I strongly endorse Emerson's comment about an investment policy. In fact, there is one for free in the Resources area of Proformative: https://www.proformative.com/resources/short-term-investment-policy?pc-resources=1523661. It's quite good.

Jeff Stark
Title: Partner
Company: Sensiba San Filippo LLP
(Partner, Sensiba San Filippo LLP) |

One of the things we council our client on that obtain significant funding is to work with the board to setup an investment policy that the board agrees to for the management of cash. With that much cash it is good to make sure everyone is on the same page about the type of investment or what type of financial institution is acceptable for the placement of idle cash.

Marty Koenig
Title: CEO and CFO
Company: cxotogo
LinkedIn Profile
(CEO and CFO, cxotogo) |

Thanks for all the advice so far. What about CDARS (Certificate of Deposit Account Registry Service) or ICS (Insured Cash Sweep) services. Anyone have experience with those bank offerings?

EMERSON GALFO
Title: CFO
Company: C-Suite Services
LinkedIn Profile
(CFO, C-Suite Services) |

I would consider both. I would keep your operating funds (say...2 or 3 months) on the Sweep accounts and some on the CDARS (with staggered maturity dates). Amounts depend on your cash flow projections. As I said, depending on your risk appetite, you can also explore other short term alternatives offered by your bank that may offer higher interest rates for the risk. I would design an investment matrix where the available instruments are listed according to risks/returns/cost and allocate your funds from there (...and as approved by your Board). I usually recommend (and for the sake of easier management) a 60/30/10 distribution where 10% is the highest risk instrument you are comfortable holding.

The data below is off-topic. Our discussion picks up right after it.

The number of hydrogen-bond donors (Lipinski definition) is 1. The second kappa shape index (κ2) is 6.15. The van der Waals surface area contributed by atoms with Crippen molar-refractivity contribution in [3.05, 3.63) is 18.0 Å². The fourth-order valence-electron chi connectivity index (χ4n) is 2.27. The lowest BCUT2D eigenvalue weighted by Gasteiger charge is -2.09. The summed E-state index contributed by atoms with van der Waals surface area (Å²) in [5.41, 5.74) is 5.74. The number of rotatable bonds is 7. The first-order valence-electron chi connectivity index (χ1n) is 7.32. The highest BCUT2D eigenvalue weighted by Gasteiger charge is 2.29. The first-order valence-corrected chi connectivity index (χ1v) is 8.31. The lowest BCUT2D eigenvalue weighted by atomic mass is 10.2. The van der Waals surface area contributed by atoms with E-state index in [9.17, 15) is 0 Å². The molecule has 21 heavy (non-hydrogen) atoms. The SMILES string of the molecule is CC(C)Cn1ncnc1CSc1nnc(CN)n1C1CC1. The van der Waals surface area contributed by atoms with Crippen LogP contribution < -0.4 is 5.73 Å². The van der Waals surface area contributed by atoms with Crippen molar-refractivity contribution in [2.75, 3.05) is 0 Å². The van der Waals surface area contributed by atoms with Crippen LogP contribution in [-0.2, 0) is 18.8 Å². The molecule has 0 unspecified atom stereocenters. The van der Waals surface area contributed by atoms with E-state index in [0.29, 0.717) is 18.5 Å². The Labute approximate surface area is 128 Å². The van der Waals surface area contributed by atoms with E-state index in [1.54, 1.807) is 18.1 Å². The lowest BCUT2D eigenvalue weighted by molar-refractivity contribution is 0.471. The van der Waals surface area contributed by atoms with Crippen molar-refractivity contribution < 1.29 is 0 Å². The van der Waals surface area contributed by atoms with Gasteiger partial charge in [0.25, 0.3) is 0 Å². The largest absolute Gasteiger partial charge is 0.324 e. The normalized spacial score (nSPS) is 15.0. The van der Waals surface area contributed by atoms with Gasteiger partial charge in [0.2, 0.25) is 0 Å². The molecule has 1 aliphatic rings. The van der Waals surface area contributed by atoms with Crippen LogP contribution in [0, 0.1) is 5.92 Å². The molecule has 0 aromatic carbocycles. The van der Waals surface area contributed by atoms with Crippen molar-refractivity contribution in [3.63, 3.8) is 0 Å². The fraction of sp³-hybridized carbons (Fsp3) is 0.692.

Topic Expert
Wayne Spivak
Title: President & CFO
Company: SBAConsulting.com
LinkedIn Profile
(President & CFO, SBAConsulting.com) |

I've done both.

If you don't need the funds on a daily basis, then look more toward CDARS given todays interest rates and charges on sweep accounts.

And since each deposit doesn't exceed $250K your fully insured. Also the ability to withdraw cash is available.

Kim Hall
Title: Consultant
Company: HWG, Inc.
(Consultant, HWG, Inc.) |

Congrats!!!!

Soooo I managed large cash investments for a client and most large banks have a department that will manage this for you. They move the money out to different banks based on FDIC insurance. And yes, CDARS is involved, but you still have to watch the amount at any one bank. I think the technology has advanced quite a bit since I did this so maybe this is easier now.

Also, at the time I was CFO for this client, banks were failing left and right. The bank managing the cash lost track of a name change and lost $100K. When I realized what had happened I went after the bank managing the money and was able to get it back.

The bottom line is with that much $$$ to watch, hire someone to do it for you, but make sure they guarantee that they will eat any losses from their errors. And if losses happen you are not resposibile and your auditors will be happier . . .